Now, we explore a video about the gecko and the students record their observations in their science journal. I project the t-chart for animal behavior (t-chart and proficient student work) on the board and the students record it in their journal, and they actually add to the chart daily.  Watch 1:20 to 4:30 to see the video. After the video the students record their notes based on their observations in the video.

I am looking to see that the students notice in the video that gecko use sticky fingers to climb flat surfaces. So, I walk around and promp the class, "How do they climb? What is special about their way of climbing?"

So, now I ask, "Please create your own design with your partner using the materials provided to allow humans to climb like a gecko." I do provide: gloves, tape, garbage bags, paper bags, zip lock bags, and a variety of tape. The students can design their model on paper and use the material provided to create their model. If they want to use some other material they can draw it and talk about it. I give the students about fifteen minutes to work. 


10 minutes

After the class has worked for about seven minutes I ask them to stop, and then I show the PowerPoint: gecko inspired adhesive of a design that was inspired by the gecko.  The image of the gecko just shows their toes. But the tape holding the big wieght was inspired by the gecko, and I share this with the class. The image of the suction cups shows the class how the gecko sticks to flat objects. So, then I ask, "The students to discuss how they might use this to change their design?" This is a video of a student explaining her ideas, and the pictures is of students working. This generates discussion and the students begin to add to their design.


15 minutes

This is the most exciting time for my class, because they get to present their work: presentation and evalutation. But, I only let two or three students go and I do keep up with this on a chart, so I can assess their speaking. I also want to give each child the same number of opportunities to speak to the class.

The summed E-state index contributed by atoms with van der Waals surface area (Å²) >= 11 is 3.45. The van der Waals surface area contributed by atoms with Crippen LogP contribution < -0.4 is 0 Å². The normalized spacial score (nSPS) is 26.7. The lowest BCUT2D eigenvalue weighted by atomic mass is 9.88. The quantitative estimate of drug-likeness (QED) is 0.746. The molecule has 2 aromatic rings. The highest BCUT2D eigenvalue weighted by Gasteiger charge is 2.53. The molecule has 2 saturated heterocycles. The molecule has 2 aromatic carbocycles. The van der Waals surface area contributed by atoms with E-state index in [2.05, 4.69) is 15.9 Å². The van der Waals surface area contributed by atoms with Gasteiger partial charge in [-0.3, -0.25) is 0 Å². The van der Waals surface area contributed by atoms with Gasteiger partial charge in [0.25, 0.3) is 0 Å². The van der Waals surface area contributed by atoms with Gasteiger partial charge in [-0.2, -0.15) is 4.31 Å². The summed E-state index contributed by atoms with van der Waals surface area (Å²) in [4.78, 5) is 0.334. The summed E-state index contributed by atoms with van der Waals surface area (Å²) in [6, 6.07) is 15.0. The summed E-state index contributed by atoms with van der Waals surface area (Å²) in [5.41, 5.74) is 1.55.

So, there are usually some issues related to speaking and listening. To make sure this goes as smoothly as possible, I say,  "Criss cross apple sauce pockets on the floor hands in your laps talking no more. Your eyes are on the speaker. You are listening to what they are saying and thinking about your evaluation of their work."

Then comes the issue that after each presentation I expect several students to evaluate their peers work. Evaluation is a higher order thinking skill that really allows students to deepen their contextual understanding of how animals use their external features similar to their parents to stay alive. I say, "Do you agree or disagree and why?" If nobody want to comment then I comment. For todays lesson I might say, "I agree that birds peck, and I found it here in the text."

This is when the lesson has come to an end and I need to assess my students knowledge. So, I am going to use this cool app I found called Plickers. I just use my phone and type in the question I want to ask the class.

What is one way a gecko protects itself?

A. climbing things others cannot         B. swimming       C. sleeping         D. playing dead

The answer is A. 

I scan the room with my phone and it read the children's card and I can see who knows the answer, the data is also charted in my Plicker account so I can go back and see which children were correct.

Last, we chant the lesson goal to make sure the students know what is important about this lesson.